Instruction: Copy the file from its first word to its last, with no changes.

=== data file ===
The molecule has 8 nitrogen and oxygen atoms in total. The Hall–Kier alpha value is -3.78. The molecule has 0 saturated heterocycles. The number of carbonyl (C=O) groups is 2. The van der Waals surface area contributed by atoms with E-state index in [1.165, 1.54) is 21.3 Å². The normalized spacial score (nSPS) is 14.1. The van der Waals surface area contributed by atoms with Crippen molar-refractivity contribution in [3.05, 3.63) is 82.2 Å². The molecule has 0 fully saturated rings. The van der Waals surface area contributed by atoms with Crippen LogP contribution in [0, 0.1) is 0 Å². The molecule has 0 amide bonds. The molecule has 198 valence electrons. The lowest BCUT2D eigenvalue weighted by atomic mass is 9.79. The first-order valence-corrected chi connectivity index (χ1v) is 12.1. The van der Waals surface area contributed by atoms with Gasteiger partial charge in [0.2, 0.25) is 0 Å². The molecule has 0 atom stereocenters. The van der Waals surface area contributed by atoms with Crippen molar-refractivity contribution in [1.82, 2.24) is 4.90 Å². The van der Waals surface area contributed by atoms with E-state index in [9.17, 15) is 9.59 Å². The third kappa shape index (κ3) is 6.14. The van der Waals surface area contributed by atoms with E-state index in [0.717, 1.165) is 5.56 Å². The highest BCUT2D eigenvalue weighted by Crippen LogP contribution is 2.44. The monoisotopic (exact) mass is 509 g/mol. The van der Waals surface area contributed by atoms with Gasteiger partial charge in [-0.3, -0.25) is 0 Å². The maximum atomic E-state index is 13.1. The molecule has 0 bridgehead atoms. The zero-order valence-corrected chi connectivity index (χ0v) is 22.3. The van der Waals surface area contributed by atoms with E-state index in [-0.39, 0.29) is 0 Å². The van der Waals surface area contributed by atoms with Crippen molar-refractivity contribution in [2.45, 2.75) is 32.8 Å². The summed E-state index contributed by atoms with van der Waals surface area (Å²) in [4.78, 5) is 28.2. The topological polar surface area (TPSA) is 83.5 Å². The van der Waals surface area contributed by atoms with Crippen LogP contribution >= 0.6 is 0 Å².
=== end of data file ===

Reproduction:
The molecule has 8 nitrogen and oxygen atoms in total. The Hall–Kier alpha value is -3.78. The molecule has 0 saturated heterocycles. The number of carbonyl (C=O) groups is 2. The van der Waals surface area contributed by atoms with E-state index in [1.165, 1.54) is 21.3 Å². The normalized spacial score (nSPS) is 14.1. The van der Waals surface area contributed by atoms with Crippen molar-refractivity contribution in [3.05, 3.63) is 82.2 Å². The molecule has 0 fully saturated rings. The van der Waals surface area contributed by atoms with Crippen LogP contribution in [0, 0.1) is 0 Å². The molecule has 0 amide bonds. The molecule has 198 valence electrons. The lowest BCUT2D eigenvalue weighted by atomic mass is 9.79. The first-order valence-corrected chi connectivity index (χ1v) is 12.1. The van der Waals surface area contributed by atoms with Gasteiger partial charge in [0.2, 0.25) is 0 Å². The molecule has 0 atom stereocenters. The van der Waals surface area contributed by atoms with Crippen molar-refractivity contribution in [1.82, 2.24) is 4.90 Å². The van der Waals surface area contributed by atoms with E-state index in [9.17, 15) is 9.59 Å². The third kappa shape index (κ3) is 6.14. The van der Waals surface area contributed by atoms with E-state index in [0.717, 1.165) is 5.56 Å². The highest BCUT2D eigenvalue weighted by Crippen LogP contribution is 2.44. The monoisotopic (exact) mass is 509 g/mol. The van der Waals surface area contributed by atoms with Gasteiger partial charge in [-0.3, -0.25) is 0 Å². The maximum atomic E-state index is 13.1. The molecule has 0 bridgehead atoms. The zero-order valence-corrected chi connectivity index (χ0v) is 22.3. The van der Waals surface area contributed by atoms with E-state index in [-0.39, 0.29) is 0 Å². The van der Waals surface area contributed by atoms with Crippen molar-refractivity contribution in [2.45, 2.75) is 32.8 Å². The summed E-state index contributed by atoms with van der Waals surface area (Å²) in [4.78, 5) is 28.2. The topological polar surface area (TPSA) is 83.5 Å². The van der Waals surface area contributed by atoms with Crippen LogP contribution >= 0.6 is 0 Å².